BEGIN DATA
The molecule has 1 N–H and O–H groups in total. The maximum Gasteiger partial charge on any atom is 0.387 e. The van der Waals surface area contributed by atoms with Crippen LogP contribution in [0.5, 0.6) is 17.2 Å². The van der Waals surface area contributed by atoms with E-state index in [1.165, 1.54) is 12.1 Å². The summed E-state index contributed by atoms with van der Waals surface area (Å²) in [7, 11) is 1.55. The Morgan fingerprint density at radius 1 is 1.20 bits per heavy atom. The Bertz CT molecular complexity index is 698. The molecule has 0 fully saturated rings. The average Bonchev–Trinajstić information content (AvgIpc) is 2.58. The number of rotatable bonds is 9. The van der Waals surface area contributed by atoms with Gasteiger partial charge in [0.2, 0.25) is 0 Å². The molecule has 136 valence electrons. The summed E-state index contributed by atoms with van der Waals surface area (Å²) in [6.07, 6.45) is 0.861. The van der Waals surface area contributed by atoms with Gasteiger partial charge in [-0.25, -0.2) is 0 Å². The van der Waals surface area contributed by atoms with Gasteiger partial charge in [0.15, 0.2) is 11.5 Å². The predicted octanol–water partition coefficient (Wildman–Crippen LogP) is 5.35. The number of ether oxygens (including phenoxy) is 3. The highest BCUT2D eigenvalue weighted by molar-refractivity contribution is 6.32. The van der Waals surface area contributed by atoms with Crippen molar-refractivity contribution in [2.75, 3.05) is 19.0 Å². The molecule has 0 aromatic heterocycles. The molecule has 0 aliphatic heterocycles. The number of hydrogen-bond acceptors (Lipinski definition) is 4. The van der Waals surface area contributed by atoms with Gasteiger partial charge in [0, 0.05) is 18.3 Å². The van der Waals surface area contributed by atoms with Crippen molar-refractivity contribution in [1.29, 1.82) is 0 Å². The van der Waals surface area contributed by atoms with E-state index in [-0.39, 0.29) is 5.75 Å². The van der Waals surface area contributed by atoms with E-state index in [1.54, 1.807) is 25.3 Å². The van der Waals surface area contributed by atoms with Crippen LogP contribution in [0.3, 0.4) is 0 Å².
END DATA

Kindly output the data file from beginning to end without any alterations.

The molecule has 1 N–H and O–H groups in total. The maximum Gasteiger partial charge on any atom is 0.387 e. The van der Waals surface area contributed by atoms with Crippen LogP contribution in [0.5, 0.6) is 17.2 Å². The van der Waals surface area contributed by atoms with E-state index in [1.165, 1.54) is 12.1 Å². The summed E-state index contributed by atoms with van der Waals surface area (Å²) in [7, 11) is 1.55. The Morgan fingerprint density at radius 1 is 1.20 bits per heavy atom. The Bertz CT molecular complexity index is 698. The molecule has 0 fully saturated rings. The average Bonchev–Trinajstić information content (AvgIpc) is 2.58. The number of rotatable bonds is 9. The van der Waals surface area contributed by atoms with Gasteiger partial charge in [0.2, 0.25) is 0 Å². The molecule has 136 valence electrons. The summed E-state index contributed by atoms with van der Waals surface area (Å²) in [6.07, 6.45) is 0.861. The van der Waals surface area contributed by atoms with Gasteiger partial charge in [-0.25, -0.2) is 0 Å². The van der Waals surface area contributed by atoms with Gasteiger partial charge in [0.15, 0.2) is 11.5 Å². The predicted octanol–water partition coefficient (Wildman–Crippen LogP) is 5.35. The number of ether oxygens (including phenoxy) is 3. The highest BCUT2D eigenvalue weighted by molar-refractivity contribution is 6.32. The van der Waals surface area contributed by atoms with Crippen molar-refractivity contribution in [2.75, 3.05) is 19.0 Å². The molecule has 0 aromatic heterocycles. The molecule has 0 aliphatic heterocycles. The number of hydrogen-bond acceptors (Lipinski definition) is 4. The van der Waals surface area contributed by atoms with Gasteiger partial charge in [0, 0.05) is 18.3 Å². The van der Waals surface area contributed by atoms with Crippen molar-refractivity contribution in [1.29, 1.82) is 0 Å². The van der Waals surface area contributed by atoms with E-state index in [-0.39, 0.29) is 5.75 Å². The van der Waals surface area contributed by atoms with E-state index in [1.54, 1.807) is 25.3 Å². The van der Waals surface area contributed by atoms with Crippen LogP contribution in [0.3, 0.4) is 0 Å².